Apologies for the PBS link, but that is all I can find..

    Online NewsHour: Summary of Steve Forbes' Flat Tax Plan

  3. Patters

    Patters Moderator Staff Member PatsFans.com Supporter

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    Yeah, it's a great gimmick, but basically it would probably mean cutting the budget the half or more. After all, his tax plan includes no taxes on the first $36k, and then only 17% after that. No capital gains, no Social Security, etc.

    What do you propose cutting, especially given that some of our large costs are fairly fixed (veterans pensions, debt payments, etc.)?

    His tax plan is absolute nonsense, designed to trick people by being so low it sounds great.
    Last edited: Jul 13, 2009
  4. DarrylS

    DarrylS PatsFans.com Supporter PatsFans.com Supporter

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    It would cut the bloated bureaucracy of the IRS by about 50-60%.. that is a good start. It would also close a ton of loopholes..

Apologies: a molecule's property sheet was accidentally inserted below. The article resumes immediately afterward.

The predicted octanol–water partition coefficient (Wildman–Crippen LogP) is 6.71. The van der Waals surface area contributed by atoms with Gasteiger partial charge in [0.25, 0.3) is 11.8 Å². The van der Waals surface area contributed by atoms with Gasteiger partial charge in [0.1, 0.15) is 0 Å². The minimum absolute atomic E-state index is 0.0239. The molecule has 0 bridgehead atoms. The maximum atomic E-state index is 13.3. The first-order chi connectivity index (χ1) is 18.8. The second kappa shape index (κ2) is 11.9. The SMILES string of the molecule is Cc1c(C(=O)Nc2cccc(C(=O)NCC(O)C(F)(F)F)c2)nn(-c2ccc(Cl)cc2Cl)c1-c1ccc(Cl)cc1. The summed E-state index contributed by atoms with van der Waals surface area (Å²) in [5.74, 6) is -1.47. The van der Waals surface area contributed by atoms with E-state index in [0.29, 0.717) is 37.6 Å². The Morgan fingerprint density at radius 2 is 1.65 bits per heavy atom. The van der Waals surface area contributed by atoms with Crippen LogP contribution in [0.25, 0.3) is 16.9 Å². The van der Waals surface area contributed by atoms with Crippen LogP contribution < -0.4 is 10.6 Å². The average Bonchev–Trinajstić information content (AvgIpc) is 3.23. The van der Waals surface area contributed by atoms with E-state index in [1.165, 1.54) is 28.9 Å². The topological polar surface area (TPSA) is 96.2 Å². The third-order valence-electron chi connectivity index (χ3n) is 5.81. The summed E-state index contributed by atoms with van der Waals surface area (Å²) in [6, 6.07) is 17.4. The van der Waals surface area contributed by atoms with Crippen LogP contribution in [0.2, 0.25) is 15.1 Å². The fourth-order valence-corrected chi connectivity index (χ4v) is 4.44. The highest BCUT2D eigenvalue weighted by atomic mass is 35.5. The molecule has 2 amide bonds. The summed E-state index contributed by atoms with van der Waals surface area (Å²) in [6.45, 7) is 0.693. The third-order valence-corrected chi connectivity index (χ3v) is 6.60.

5. Patters

    Patters Moderator Staff Member PatsFans.com Supporter

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    But, I have a feeling that tax would have to be closer to 50%. Besides, what evidence really is that IRS is bloated. It's budget is about $12 billion, which to manage probably 200 million accounts (including corporate taxes, etc.) doesn't seem outrageous. Even with a flat tax, you still have to address tax fraud -- namely, people not reporting income. A flat tax might save some money in terms of the IRS, but a very small amount relative to the federal budget.

    And, again, Forbes flat tax seems to assume 50% or more of what the federal government does is a waste. Shifting the burden back to the states will lead to a lot more corruption and incompetence. Whatever one things of the federal government, at least it has national organaizations, the media, and some transparency laws in place to try to keep it honest. The same is not true for most states. Even liberal Massachusetts only just passed the kind of ethics rules that have been in place in the federal government for quite a long time.